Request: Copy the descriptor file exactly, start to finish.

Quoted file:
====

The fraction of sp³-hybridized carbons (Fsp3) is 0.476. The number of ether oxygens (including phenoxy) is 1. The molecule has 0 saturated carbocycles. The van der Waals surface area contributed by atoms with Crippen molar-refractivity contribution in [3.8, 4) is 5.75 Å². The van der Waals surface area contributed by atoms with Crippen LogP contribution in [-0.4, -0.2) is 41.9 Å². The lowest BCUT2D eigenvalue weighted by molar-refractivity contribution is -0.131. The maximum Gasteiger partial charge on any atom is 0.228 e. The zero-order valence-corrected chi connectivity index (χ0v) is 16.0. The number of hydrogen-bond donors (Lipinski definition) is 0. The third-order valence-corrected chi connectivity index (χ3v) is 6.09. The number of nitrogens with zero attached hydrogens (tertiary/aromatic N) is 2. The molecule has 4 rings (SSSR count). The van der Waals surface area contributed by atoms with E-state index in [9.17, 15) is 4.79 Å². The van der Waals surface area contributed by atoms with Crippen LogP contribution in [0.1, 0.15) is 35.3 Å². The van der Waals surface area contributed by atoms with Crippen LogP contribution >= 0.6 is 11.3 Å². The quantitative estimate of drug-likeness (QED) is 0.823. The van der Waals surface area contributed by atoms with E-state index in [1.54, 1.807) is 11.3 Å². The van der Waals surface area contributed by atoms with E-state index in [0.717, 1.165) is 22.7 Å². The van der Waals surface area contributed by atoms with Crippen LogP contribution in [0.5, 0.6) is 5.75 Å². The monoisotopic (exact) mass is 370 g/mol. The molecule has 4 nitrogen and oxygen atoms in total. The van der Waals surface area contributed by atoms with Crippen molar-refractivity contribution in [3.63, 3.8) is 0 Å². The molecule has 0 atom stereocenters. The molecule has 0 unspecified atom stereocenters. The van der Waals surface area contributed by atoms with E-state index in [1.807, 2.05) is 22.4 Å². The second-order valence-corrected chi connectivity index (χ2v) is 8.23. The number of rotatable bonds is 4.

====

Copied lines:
The fraction of sp³-hybridized carbons (Fsp3) is 0.476. The number of ether oxygens (including phenoxy) is 1. The molecule has 0 saturated carbocycles. The van der Waals surface area contributed by atoms with Crippen molar-refractivity contribution in [3.8, 4) is 5.75 Å². The van der Waals surface area contributed by atoms with Crippen LogP contribution in [-0.4, -0.2) is 41.9 Å². The lowest BCUT2D eigenvalue weighted by molar-refractivity contribution is -0.131. The maximum Gasteiger partial charge on any atom is 0.228 e. The zero-order valence-corrected chi connectivity index (χ0v) is 16.0. The number of hydrogen-bond donors (Lipinski definition) is 0. The third-order valence-corrected chi connectivity index (χ3v) is 6.09. The number of nitrogens with zero attached hydrogens (tertiary/aromatic N) is 2. The molecule has 4 rings (SSSR count). The van der Waals surface area contributed by atoms with E-state index in [9.17, 15) is 4.79 Å². The van der Waals surface area contributed by atoms with Crippen LogP contribution in [0.1, 0.15) is 35.3 Å². The van der Waals surface area contributed by atoms with Crippen LogP contribution >= 0.6 is 11.3 Å². The quantitative estimate of drug-likeness (QED) is 0.823. The van der Waals surface area contributed by atoms with E-state index in [1.54, 1.807) is 11.3 Å². The van der Waals surface area contributed by atoms with E-state index in [0.717, 1.165) is 22.7 Å². The van der Waals surface area contributed by atoms with Crippen LogP contribution in [0.5, 0.6) is 5.75 Å². The monoisotopic (exact) mass is 370 g/mol. The molecule has 4 nitrogen and oxygen atoms in total. The van der Waals surface area contributed by atoms with Crippen molar-refractivity contribution in [3.63, 3.8) is 0 Å². The molecule has 0 atom stereocenters. The molecule has 0 unspecified atom stereocenters. The van der Waals surface area contributed by atoms with E-state index in [1.807, 2.05) is 22.4 Å². The second-order valence-corrected chi connectivity index (χ2v) is 8.23. The number of rotatable bonds is 4.